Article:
5Discoveries of planets around distant stars have become almost routine. But finding seven exoplan- ets in one go is something special. In February, a team of planet seekers announced that a small, cool star some 39 light-years away, TRAPPIST- 1, hosts the most Earth-sized exoplanets yet found
in one place: seven roughly Earth-sized worlds, at least three
of which might host liquid water (SN: 3/18/17, p. 6).
These worlds instantly became top priorities in the search
for life outside the solar system. “TRAPPIST- 1 is on everybody’s wish list,” says exoplanet astronomer Lisa Kaltenegger
of Cornell University. But the planets and their dim star have
also stoked a raging debate about what makes a planet habitable in the first place.
Astrophysicist Michaël Gillon of the University of Liège in
Belgium and colleagues found the family of worlds orbiting the
ultracool dwarf star, dubbed TRAPPIST- 1 for the small telescope in Chile used to discover its planets.
“I don’t think the cachet of that system is going away anytime soon,” says exoplanet expert Sara Seager of MI T.
The TRAPPIST telescope team first announced in May 2016
that the star had three temperate, rocky planets. Staring at
the system with the Spitzer Space Telescope for almost three
weeks straight revealed that the third planet was actually four
more — all Earth-sized, and three of them are in the star’s habitable zone, the region where temperatures are right for liquid
water on a planet’s surface. A seventh planet was caught crossing the star as well, though follow-up observations showed it is
too cold for life as we know it (SN: 6/24/17, p. 18).
The number of worlds alone makes the TRAPPIS T- 1 system
a good spot to look for life. An alien observing our solar system
would think Venus, Earth and Mars all fall in the habitable zone.
But only one is inhabited. The fact that TRAPPIST- 1 has so many
options increases the odds that the system hosts life, Seager says.
Seven Earth-sized planets
orbit the same ultracool star
By Lisa Grossman
As an ultracool dwarf, TRAPPIST- 1 rides the edge of what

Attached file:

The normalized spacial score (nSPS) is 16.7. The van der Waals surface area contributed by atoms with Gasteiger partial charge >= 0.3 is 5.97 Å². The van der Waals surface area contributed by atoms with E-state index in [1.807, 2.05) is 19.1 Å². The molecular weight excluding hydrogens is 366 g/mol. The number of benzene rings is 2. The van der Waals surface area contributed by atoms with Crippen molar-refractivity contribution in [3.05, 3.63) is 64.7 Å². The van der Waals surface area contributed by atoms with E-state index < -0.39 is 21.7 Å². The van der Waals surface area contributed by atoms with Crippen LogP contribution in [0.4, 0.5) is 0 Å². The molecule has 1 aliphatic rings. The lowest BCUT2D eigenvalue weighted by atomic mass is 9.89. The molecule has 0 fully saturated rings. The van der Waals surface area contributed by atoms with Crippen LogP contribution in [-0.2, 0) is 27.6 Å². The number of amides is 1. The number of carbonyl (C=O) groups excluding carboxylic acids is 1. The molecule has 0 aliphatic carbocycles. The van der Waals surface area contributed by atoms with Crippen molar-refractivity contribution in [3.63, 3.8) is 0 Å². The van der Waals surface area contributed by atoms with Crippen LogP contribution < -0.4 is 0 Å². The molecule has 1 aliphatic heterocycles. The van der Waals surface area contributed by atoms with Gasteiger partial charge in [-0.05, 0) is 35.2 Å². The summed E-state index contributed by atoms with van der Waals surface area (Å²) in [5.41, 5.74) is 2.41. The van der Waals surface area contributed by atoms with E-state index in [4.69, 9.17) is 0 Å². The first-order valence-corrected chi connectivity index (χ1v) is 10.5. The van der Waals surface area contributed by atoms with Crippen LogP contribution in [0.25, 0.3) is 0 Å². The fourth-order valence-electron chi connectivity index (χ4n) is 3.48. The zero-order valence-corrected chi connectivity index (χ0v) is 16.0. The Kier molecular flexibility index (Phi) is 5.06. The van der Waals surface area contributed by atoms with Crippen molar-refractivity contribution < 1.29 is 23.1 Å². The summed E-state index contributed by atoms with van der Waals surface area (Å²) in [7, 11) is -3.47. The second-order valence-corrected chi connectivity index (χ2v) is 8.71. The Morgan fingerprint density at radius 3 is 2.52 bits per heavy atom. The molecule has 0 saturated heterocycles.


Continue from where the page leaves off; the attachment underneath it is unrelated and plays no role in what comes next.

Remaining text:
counts as a star. Such stars burn through their nuclear fuel so
slowly that they can live for many billions of years, which gives
any life on their planets a long time to grow and evolve. This
star’s habitable zone is also incredibly close in, offering astronomers many chances to observe the planets orbiting their star.
The three planets in the habitable zone cross in front of the
star every 6. 10, 9. 21 and 12. 35 days. If two or more turn out to
be habitable, then they could share life among them, either by
tossing meteorites back and forth or — in the case of spacefar-ing civilizations — by deliberate space travel.
Future space-based observatories will be able to see starlight filtering through the planets’ atmospheres, if the planets
have atmospheres. Gillon and colleagues are looking for signs
of escaping hydrogen, a signal that an atmosphere might be
there. “We’re already preparing,” he says.
But ultracool dwarfs are also ill-tempered. They tend to emit
frequent, powerful stellar flares, which could rip away a planet’s
atmosphere, threatening any potential for life. The planet-hunting Kepler space telescope recently watched TRAPPIST- 1
for 80 days and saw it flare 42 times. One of those flares was as
strong as Earth’s 1859 Carrington Event, among the strongest
geomagnetic storms ever observed.
But there are other promising systems. Recently, a similar
star, Ross 128, only 11 light-years from Earth and much calmer
than TRAPPIST- 1, was found to have an Earth-mass planet,
making it a better place to look for life, researchers reported
in November in Astronomy & Astrophysics. Whether such stars
are good or bad for life is an old and open question (SN: 6/24/17,
p. 18). TRAPPIST- 1’s advantage is in its numbers. “We can check
it, not just with one planet but with many planets,” Kaltenegger
says. “You have hotter than Earth, like Earth and colder than
Earth. If you wanted Goldilocks, this is the ideal scenario.”
TRAPPIST- 1 is just an opening act. A bigger, more sensitive observatory called SPECULOOS is expected to be fully
operational in the Chilean desert in early 2019, Gillon says.
SPECULOOS will seek planets around 1,000 ultracool dwarf
stars over 10 years. “We are at the edge of maybe detecting life
around another star,” he says. “It’s really a possibility.” s
The small, cool star TRAPPIST- 1,
illustrated, hosts a bevy of Earth-sized
planets. There could be many more
stars like it worth studying.